The Global Network for Corporate Governance of Non-Listed Companies was launched at the International Experts Meeting held in Istanbul in April 2005. The Network brings together policy-makers and practitioners from around the world to better understand global corporate governance challenges for non-listed companies.
This meeting, held in Paris on 22 June 2007, discussed the challenges and opportunities for corporate governance in private equity-backed companies both in OECD and non-OECD countries, particularly what specific implications they have on public policy.
Organised in Paris on 18 June 2007, the annual OECD Roundtable on Corporate Responsibility focused on corporate responsibility practices and instruments in the financial sector.
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Investment Newsletter, No. 4 highlights recent and ongoing work at the OECD addressing the new challenges of a global international investment environment. It includes articles reporting the latest FDI trends, a summary on progress made in our ‘freedom of investment’ project, an overview of newly developed OECD Principles for Private Sector Participation in Infrastructure and the key findings from recent analytical work exploring the
Freedom of Investment, Investment Environment, and Social Responsibility was one of the key themes at the annual summit of the Group of Eight leading industrialised nations (G8) which took place in Heiligendamm, Germany, from 6-8 June 2007. The G8 Summit Declaration called for continuation of the OECD Investment Committee's project on Freedom of Investment, National Security and "Strategic" Industries, additional non-member adherences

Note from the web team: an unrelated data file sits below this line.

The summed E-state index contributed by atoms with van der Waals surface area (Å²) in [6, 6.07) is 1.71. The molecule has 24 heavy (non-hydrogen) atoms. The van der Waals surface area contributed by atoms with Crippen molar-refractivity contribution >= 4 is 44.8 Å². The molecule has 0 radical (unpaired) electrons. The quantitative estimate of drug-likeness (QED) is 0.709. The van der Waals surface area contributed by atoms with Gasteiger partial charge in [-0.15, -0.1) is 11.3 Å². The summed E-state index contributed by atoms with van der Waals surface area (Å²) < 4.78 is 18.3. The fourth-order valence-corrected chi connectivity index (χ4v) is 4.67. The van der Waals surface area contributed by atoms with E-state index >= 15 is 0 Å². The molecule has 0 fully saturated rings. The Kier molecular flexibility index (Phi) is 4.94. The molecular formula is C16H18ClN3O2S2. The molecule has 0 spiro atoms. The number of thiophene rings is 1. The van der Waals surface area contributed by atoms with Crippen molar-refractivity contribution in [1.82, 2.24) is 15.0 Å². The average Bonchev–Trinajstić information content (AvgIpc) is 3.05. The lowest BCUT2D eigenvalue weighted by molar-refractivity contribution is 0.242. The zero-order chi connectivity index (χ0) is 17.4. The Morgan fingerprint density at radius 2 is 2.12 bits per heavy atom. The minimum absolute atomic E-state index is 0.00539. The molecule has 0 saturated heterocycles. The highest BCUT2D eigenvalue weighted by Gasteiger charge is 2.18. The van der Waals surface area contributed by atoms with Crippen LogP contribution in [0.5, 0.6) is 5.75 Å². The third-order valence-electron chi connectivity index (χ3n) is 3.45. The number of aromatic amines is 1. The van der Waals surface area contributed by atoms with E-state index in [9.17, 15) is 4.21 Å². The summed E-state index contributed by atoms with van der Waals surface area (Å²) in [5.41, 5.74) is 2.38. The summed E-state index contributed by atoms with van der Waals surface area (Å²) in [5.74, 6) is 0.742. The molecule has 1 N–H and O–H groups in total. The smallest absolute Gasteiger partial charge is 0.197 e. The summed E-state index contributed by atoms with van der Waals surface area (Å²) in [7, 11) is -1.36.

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Governments have long been engaged in providing goods or services to their citizens that could, in some form, be provided by the private sector. The trend over the past few decades, however, has been to transfer these functions, and the state-owned assets used to provide them, to private hands. The most common method, and the one usually preferred, is privatisation, or outright sale or transfer of ownership of the relevant assets to
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Cartels are agreements among competitors fixing prices, allocating markets or rigging tenders (bids). They are the most harmful of all types of competition law violations and should be sanctioned severely. Cartel cases are unique. The most important part of a cartel case is simply proving that such an agreement existed. But getting direct evidence of a cartel agreement can be difficult. Cartel operators work in secret and often do not
Given the growing complexity of bribe schemes in today’s globalised markets, the problem is how to identify corruption in public procurement so governments can work toward effective prevention and apply sanctions if necessary. This report throws light on the shadowy mechanisms and patterns of bribery in public procurement, and offers insider expertise that governments and international organisations can use to improve their
Organised in Helsinki on 21-22 May 2007, this seminar focused on recent developments in Russia’s business climate and investment policy, international investment in the energy sector and policies to promote responsible business conduct and the role of the OECD Guidelines for Multinational Enterprises.
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These guidelines, approved as an OECD Recommendation by the Council, set out good practices in the area of pension funding and benefit security. They cover regulatory issues such as the valuation of pension liabilities, funding rules, the role of insolvency guarantee arrangements and creditor rights of pension plan beneficiaries in case of insolvency of the company that sponsors the pension plan.